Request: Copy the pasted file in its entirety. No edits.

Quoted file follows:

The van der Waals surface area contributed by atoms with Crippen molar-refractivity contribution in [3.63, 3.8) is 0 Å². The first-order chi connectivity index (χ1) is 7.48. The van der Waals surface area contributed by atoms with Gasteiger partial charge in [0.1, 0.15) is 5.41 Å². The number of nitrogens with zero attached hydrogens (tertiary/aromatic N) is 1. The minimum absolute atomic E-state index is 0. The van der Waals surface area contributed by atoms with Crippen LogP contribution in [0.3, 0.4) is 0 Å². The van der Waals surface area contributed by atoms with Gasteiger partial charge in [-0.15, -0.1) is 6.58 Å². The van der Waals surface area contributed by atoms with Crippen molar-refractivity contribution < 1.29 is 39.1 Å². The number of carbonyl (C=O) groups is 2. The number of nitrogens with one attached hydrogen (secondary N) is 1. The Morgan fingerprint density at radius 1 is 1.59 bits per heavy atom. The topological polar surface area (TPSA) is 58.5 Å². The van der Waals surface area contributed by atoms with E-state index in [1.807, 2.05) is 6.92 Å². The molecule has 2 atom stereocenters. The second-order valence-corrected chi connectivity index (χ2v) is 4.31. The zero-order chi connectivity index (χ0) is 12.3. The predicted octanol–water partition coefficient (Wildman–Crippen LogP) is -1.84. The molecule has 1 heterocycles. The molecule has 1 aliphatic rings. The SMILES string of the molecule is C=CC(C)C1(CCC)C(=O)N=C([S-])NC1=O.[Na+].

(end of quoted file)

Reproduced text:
The van der Waals surface area contributed by atoms with Crippen molar-refractivity contribution in [3.63, 3.8) is 0 Å². The first-order chi connectivity index (χ1) is 7.48. The van der Waals surface area contributed by atoms with Gasteiger partial charge in [0.1, 0.15) is 5.41 Å². The number of nitrogens with zero attached hydrogens (tertiary/aromatic N) is 1. The minimum absolute atomic E-state index is 0. The van der Waals surface area contributed by atoms with Crippen LogP contribution in [0.3, 0.4) is 0 Å². The van der Waals surface area contributed by atoms with Gasteiger partial charge in [-0.15, -0.1) is 6.58 Å². The van der Waals surface area contributed by atoms with Crippen molar-refractivity contribution < 1.29 is 39.1 Å². The number of carbonyl (C=O) groups is 2. The number of nitrogens with one attached hydrogen (secondary N) is 1. The Morgan fingerprint density at radius 1 is 1.59 bits per heavy atom. The topological polar surface area (TPSA) is 58.5 Å². The van der Waals surface area contributed by atoms with E-state index in [1.807, 2.05) is 6.92 Å². The molecule has 2 atom stereocenters. The second-order valence-corrected chi connectivity index (χ2v) is 4.31. The zero-order chi connectivity index (χ0) is 12.3. The predicted octanol–water partition coefficient (Wildman–Crippen LogP) is -1.84. The molecule has 1 heterocycles. The molecule has 1 aliphatic rings. The SMILES string of the molecule is C=CC(C)C1(CCC)C(=O)N=C([S-])NC1=O.[Na+].